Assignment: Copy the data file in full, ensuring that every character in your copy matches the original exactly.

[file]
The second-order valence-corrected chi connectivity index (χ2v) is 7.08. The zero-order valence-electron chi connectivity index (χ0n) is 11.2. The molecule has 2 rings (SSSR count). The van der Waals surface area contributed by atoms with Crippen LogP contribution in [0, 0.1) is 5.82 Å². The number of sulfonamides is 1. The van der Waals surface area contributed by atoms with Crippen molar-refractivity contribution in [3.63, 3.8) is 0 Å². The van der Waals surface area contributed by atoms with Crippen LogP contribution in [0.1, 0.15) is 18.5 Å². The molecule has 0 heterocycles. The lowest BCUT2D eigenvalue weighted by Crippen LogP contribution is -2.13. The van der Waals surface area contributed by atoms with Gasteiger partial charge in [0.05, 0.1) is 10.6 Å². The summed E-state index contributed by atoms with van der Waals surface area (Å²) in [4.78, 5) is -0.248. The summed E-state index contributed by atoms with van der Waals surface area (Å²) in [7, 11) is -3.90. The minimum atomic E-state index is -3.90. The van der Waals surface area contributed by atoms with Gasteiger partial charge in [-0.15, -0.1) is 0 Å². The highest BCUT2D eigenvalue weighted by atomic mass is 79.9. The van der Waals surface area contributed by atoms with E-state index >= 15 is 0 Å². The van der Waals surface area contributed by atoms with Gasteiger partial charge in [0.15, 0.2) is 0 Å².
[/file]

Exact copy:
The second-order valence-corrected chi connectivity index (χ2v) is 7.08. The zero-order valence-electron chi connectivity index (χ0n) is 11.2. The molecule has 2 rings (SSSR count). The van der Waals surface area contributed by atoms with Crippen LogP contribution in [0, 0.1) is 5.82 Å². The number of sulfonamides is 1. The van der Waals surface area contributed by atoms with Crippen molar-refractivity contribution in [3.63, 3.8) is 0 Å². The van der Waals surface area contributed by atoms with Crippen LogP contribution in [0.1, 0.15) is 18.5 Å². The molecule has 0 heterocycles. The lowest BCUT2D eigenvalue weighted by Crippen LogP contribution is -2.13. The van der Waals surface area contributed by atoms with Gasteiger partial charge in [0.05, 0.1) is 10.6 Å². The summed E-state index contributed by atoms with van der Waals surface area (Å²) in [4.78, 5) is -0.248. The summed E-state index contributed by atoms with van der Waals surface area (Å²) in [7, 11) is -3.90. The minimum atomic E-state index is -3.90. The van der Waals surface area contributed by atoms with Gasteiger partial charge in [-0.15, -0.1) is 0 Å². The highest BCUT2D eigenvalue weighted by atomic mass is 79.9. The van der Waals surface area contributed by atoms with E-state index >= 15 is 0 Å². The van der Waals surface area contributed by atoms with Gasteiger partial charge in [0.15, 0.2) is 0 Å².